Clarified Butter And Ghee
"I always give my bird a generous butter massage before I put it in the oven. Why? Because I think the chicken likes it, and, more important, I like to give it." Julia Child
Butter is made by churning milk fat. It is a mix of oil, water, and milk solids. Many butters have salt added and are labeled "salted".
Sometimes, when cooking, one wants the flavor of butter, but not the water, especially when frying or sautéing. When heated, butter bubbles and boils, and the milk solids turn brown and eventually black. But if you clarify the butter, if you remove the water and milk solids, you raise the smoke point, the temp at which an oil smokes, so you can cook with it over higher heat before it breaks down and turns brown. Clarified butter can be kept in a tight jar at room temp and can buy it in stores where it is sometimes called ghee. Ghee is easily found in Indian groceries.
At right we see steaks warming in clarified butter at Stripsteak in the Mandalay Bay Hotel in Las Vegas. For more about their unique method of preparing incredible steaks, read my article Extreme Steak.
Preparation time. 5 minutes
Chill. 1 hour
Makes. 3/4 cup
2 sticks (1 cup) unsalted butter
1) Cut the butter into cubes and put it into a cup. Hit it with microwaves for 2 to 3 minutes until melted, or put it in a pan over low and melt it completely.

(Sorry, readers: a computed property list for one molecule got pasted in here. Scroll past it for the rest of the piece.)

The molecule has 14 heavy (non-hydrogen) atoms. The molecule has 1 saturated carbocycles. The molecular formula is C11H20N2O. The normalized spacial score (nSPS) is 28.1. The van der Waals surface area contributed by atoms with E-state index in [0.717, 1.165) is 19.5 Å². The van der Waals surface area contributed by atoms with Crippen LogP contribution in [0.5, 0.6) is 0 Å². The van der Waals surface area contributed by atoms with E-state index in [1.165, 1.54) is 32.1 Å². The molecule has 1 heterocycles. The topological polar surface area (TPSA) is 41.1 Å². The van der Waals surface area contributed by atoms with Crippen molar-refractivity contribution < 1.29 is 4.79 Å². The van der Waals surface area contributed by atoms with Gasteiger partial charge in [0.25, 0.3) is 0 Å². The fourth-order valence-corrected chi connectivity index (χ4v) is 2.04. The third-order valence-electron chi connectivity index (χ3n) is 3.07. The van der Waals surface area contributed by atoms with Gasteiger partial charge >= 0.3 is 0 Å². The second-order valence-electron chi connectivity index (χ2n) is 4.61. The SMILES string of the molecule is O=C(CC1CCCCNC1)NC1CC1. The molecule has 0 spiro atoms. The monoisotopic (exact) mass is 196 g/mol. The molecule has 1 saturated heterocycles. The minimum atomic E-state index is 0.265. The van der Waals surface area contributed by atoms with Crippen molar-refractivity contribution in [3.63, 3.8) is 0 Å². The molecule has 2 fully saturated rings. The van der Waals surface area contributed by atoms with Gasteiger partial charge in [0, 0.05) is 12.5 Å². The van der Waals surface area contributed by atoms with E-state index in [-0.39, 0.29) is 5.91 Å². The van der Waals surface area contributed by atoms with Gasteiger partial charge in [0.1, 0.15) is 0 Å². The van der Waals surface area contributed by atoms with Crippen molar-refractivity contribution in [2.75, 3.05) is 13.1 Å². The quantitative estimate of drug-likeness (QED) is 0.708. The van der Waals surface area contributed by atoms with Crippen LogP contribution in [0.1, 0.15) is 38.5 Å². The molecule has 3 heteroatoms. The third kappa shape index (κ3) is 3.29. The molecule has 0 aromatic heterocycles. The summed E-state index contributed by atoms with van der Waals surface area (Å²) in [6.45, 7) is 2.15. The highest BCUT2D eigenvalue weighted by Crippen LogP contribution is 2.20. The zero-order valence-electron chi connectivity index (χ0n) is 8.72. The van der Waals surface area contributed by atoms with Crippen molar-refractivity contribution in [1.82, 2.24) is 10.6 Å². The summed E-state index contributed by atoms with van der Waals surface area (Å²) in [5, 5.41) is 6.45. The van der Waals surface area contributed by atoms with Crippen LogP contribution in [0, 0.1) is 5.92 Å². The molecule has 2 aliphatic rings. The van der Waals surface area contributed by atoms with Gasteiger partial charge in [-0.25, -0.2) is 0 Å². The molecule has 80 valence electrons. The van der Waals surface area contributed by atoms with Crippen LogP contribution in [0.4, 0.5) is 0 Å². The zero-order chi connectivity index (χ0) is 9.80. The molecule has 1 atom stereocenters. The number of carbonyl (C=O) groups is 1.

2) Put it into the freezer for about 30 minutes.
3) It will separate into three layers, a thin layer of white milkfat at the top, a lemon colored layer of clarified butter, and a thin bottom layer of more solids and water. Scrape off the top layer and discard it.
4) Microwave it again and set it aside for a few minutes to settle. If you don't have a microwave, heat it again in a pan over low and then take it off and let it settle. Pour the clarified butter off the top of the milk solids being careful not to let any of the bottom layer in at all. If you leave a little clarified butter behind, that's OK. Let the clarified butter solidify in the fridge and wrap it in plastic wrap or waxed paper. Keep it refrigerated for months. Pour the bottom layer and the bit of butter that you inevitably left behind into a jar and use it on popcorn or bread.
This page revised 7/3/2011
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